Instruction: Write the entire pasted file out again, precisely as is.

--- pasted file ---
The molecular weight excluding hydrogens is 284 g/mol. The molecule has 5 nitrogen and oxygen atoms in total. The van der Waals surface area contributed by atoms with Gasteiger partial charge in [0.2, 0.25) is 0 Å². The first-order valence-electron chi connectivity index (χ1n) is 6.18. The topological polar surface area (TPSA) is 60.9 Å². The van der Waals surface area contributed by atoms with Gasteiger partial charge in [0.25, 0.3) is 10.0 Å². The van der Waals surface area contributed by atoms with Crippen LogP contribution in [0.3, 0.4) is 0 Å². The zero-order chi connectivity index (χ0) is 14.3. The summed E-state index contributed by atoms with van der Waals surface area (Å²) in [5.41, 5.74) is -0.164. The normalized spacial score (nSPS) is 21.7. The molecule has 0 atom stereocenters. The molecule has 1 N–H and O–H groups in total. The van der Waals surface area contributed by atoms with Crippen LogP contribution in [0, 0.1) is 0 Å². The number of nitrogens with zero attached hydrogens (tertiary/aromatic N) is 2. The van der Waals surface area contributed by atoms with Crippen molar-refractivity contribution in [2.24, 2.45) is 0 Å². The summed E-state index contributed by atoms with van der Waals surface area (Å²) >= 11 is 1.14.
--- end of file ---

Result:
The molecular weight excluding hydrogens is 284 g/mol. The molecule has 5 nitrogen and oxygen atoms in total. The van der Waals surface area contributed by atoms with Gasteiger partial charge in [0.2, 0.25) is 0 Å². The first-order valence-electron chi connectivity index (χ1n) is 6.18. The topological polar surface area (TPSA) is 60.9 Å². The van der Waals surface area contributed by atoms with Gasteiger partial charge in [0.25, 0.3) is 10.0 Å². The van der Waals surface area contributed by atoms with Crippen LogP contribution in [0.3, 0.4) is 0 Å². The zero-order chi connectivity index (χ0) is 14.3. The summed E-state index contributed by atoms with van der Waals surface area (Å²) in [5.41, 5.74) is -0.164. The normalized spacial score (nSPS) is 21.7. The molecule has 0 atom stereocenters. The molecule has 1 N–H and O–H groups in total. The van der Waals surface area contributed by atoms with Crippen LogP contribution in [0, 0.1) is 0 Å². The number of nitrogens with zero attached hydrogens (tertiary/aromatic N) is 2. The van der Waals surface area contributed by atoms with Crippen molar-refractivity contribution in [2.24, 2.45) is 0 Å². The summed E-state index contributed by atoms with van der Waals surface area (Å²) >= 11 is 1.14.